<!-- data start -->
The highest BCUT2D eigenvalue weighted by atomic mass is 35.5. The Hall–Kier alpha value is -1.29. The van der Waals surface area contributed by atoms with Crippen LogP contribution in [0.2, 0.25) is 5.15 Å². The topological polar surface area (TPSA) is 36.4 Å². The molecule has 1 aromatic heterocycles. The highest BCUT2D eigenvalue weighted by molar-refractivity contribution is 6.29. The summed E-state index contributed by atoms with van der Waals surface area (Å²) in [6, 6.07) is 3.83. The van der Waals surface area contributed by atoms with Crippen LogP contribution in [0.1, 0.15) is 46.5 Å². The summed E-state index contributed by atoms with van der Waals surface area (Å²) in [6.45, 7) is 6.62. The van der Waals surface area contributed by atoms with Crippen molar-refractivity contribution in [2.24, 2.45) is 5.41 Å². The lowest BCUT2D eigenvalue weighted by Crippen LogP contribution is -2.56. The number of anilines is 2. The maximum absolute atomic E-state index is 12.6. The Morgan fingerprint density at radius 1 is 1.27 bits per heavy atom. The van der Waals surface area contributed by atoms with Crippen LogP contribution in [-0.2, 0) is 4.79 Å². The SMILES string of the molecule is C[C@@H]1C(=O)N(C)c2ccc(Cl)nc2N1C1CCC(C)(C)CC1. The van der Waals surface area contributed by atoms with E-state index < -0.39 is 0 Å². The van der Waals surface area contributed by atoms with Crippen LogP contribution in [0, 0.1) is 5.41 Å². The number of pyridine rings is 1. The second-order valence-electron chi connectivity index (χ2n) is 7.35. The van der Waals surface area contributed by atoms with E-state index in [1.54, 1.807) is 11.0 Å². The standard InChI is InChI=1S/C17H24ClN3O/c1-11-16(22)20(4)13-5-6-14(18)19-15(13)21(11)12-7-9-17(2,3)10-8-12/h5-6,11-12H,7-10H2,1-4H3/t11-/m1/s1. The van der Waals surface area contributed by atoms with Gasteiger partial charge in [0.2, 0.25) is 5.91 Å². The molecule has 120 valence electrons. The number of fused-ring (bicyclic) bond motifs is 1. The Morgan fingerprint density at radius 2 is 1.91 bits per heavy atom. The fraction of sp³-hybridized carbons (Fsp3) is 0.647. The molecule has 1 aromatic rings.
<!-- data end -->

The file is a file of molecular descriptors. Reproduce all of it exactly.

The highest BCUT2D eigenvalue weighted by atomic mass is 35.5. The Hall–Kier alpha value is -1.29. The van der Waals surface area contributed by atoms with Crippen LogP contribution in [0.2, 0.25) is 5.15 Å². The topological polar surface area (TPSA) is 36.4 Å². The molecule has 1 aromatic heterocycles. The highest BCUT2D eigenvalue weighted by molar-refractivity contribution is 6.29. The summed E-state index contributed by atoms with van der Waals surface area (Å²) in [6, 6.07) is 3.83. The van der Waals surface area contributed by atoms with Crippen LogP contribution in [0.1, 0.15) is 46.5 Å². The summed E-state index contributed by atoms with van der Waals surface area (Å²) in [6.45, 7) is 6.62. The van der Waals surface area contributed by atoms with Crippen molar-refractivity contribution in [2.24, 2.45) is 5.41 Å². The lowest BCUT2D eigenvalue weighted by Crippen LogP contribution is -2.56. The number of anilines is 2. The maximum absolute atomic E-state index is 12.6. The Morgan fingerprint density at radius 1 is 1.27 bits per heavy atom. The van der Waals surface area contributed by atoms with Crippen LogP contribution in [-0.2, 0) is 4.79 Å². The SMILES string of the molecule is C[C@@H]1C(=O)N(C)c2ccc(Cl)nc2N1C1CCC(C)(C)CC1. The van der Waals surface area contributed by atoms with E-state index < -0.39 is 0 Å². The van der Waals surface area contributed by atoms with Crippen LogP contribution in [0, 0.1) is 5.41 Å². The number of pyridine rings is 1. The second-order valence-electron chi connectivity index (χ2n) is 7.35. The van der Waals surface area contributed by atoms with E-state index in [1.54, 1.807) is 11.0 Å². The standard InChI is InChI=1S/C17H24ClN3O/c1-11-16(22)20(4)13-5-6-14(18)19-15(13)21(11)12-7-9-17(2,3)10-8-12/h5-6,11-12H,7-10H2,1-4H3/t11-/m1/s1. The van der Waals surface area contributed by atoms with Gasteiger partial charge in [0.2, 0.25) is 5.91 Å². The molecule has 120 valence electrons. The number of fused-ring (bicyclic) bond motifs is 1. The Morgan fingerprint density at radius 2 is 1.91 bits per heavy atom. The fraction of sp³-hybridized carbons (Fsp3) is 0.647. The molecule has 1 aromatic rings.